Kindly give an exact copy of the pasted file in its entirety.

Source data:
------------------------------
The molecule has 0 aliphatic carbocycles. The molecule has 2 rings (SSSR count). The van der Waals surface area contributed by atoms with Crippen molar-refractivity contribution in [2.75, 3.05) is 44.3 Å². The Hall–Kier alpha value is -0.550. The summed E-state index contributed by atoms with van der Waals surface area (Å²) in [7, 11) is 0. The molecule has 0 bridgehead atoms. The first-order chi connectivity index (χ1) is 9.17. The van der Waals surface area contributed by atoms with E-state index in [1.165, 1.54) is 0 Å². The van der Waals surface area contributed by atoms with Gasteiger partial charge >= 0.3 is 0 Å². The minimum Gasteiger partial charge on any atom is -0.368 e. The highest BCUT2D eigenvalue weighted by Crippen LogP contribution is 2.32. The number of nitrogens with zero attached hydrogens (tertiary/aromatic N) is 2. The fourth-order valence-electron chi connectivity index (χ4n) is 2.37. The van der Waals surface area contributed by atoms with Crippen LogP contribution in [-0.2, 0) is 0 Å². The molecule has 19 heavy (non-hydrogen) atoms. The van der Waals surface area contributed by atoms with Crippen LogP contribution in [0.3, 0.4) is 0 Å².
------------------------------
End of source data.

The molecule has 0 aliphatic carbocycles. The molecule has 2 rings (SSSR count). The van der Waals surface area contributed by atoms with Crippen molar-refractivity contribution in [2.75, 3.05) is 44.3 Å². The Hall–Kier alpha value is -0.550. The summed E-state index contributed by atoms with van der Waals surface area (Å²) in [7, 11) is 0. The molecule has 0 bridgehead atoms. The first-order chi connectivity index (χ1) is 9.17. The van der Waals surface area contributed by atoms with E-state index in [1.165, 1.54) is 0 Å². The van der Waals surface area contributed by atoms with Gasteiger partial charge >= 0.3 is 0 Å². The minimum Gasteiger partial charge on any atom is -0.368 e. The highest BCUT2D eigenvalue weighted by Crippen LogP contribution is 2.32. The number of nitrogens with zero attached hydrogens (tertiary/aromatic N) is 2. The fourth-order valence-electron chi connectivity index (χ4n) is 2.37. The van der Waals surface area contributed by atoms with Crippen LogP contribution in [-0.2, 0) is 0 Å². The molecule has 19 heavy (non-hydrogen) atoms. The van der Waals surface area contributed by atoms with Crippen LogP contribution in [0.3, 0.4) is 0 Å².